But detractors argue UBI could create disincentive to work because people will have all they need. Within myself, I could see it going either way: on the one hand, when I’m idle a bit I get restless and want to create. But if I have enough, will I look for a job? Maybe, but I might just work on some personal project, or volunteer my time to some charity or public project. But that’s not such a bad thing either, right? Still, I recognize I’m unusual; it might be that others would simply loaf around.

Implementing UBI

One if the biggest objections to UBI is the potential cost. But if we implement a UBI, we won’t simply turn it on and leave everything else in place as-is (at least I hope we won’t!). Instead, there’s a hell of a lot that can be restructured in the way things work, and that to me offers a hell of an incentive to think about UBI.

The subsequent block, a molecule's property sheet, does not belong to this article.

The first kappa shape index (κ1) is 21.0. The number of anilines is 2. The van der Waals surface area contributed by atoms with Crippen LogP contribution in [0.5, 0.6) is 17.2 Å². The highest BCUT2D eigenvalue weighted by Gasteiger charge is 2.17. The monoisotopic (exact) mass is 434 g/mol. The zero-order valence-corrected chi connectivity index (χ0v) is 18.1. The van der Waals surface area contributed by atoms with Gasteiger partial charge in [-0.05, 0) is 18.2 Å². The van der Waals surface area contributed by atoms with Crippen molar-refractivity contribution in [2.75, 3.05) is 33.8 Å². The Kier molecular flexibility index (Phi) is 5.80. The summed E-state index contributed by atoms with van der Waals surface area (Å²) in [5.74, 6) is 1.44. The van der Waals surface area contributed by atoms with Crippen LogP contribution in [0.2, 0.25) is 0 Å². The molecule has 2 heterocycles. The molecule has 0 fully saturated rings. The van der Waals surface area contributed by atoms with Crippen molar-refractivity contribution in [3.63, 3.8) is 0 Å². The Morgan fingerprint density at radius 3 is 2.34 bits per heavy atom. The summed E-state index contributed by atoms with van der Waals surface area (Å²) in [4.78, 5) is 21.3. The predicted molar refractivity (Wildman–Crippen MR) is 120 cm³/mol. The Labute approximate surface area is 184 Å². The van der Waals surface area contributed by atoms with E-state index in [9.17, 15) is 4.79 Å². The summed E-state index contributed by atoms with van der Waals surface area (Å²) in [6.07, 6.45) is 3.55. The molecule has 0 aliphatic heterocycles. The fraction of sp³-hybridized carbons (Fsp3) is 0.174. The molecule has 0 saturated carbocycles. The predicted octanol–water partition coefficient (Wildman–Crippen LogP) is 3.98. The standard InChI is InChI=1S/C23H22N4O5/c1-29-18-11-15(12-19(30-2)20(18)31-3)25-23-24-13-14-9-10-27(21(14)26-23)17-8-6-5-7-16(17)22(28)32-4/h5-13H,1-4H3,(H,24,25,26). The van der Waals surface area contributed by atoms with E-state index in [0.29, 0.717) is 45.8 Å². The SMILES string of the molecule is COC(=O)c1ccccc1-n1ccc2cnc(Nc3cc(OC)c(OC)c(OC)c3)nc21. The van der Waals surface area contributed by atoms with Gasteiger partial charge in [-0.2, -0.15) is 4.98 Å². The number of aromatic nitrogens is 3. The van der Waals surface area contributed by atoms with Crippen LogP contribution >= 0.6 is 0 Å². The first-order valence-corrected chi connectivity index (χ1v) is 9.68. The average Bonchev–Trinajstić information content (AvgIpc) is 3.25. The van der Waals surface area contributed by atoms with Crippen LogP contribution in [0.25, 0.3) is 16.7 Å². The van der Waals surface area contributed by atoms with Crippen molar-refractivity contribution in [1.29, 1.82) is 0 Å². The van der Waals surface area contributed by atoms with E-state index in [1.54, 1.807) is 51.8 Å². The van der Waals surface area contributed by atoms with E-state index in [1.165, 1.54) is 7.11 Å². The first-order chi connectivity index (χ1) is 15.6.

Think about it: the UBI provides enough for a person to live on. All the social-safety net systems that are based on need, now go away:

  • Unemployment insurance
  • Welfare
  • Food stamps/SNAP
  • Disability (entirely or simplified)
  • HEAP (heat energy assistance program)
  • All the charities and NGOs that are in place to help people with housing costs, etc.

All the bureaucracies affiliated with these can go away, and we can reap the savings of not paying all those bureaucrats.

UBI also simplifies the tax system. Right now, there’s a complicated system of dependents and exemptions so that the first several thousand dollars are exempt from taxation, so that we have enough to live on. But if everyone is already receiving enough to live on, any additional income they earn can be taxed right from the first dollar.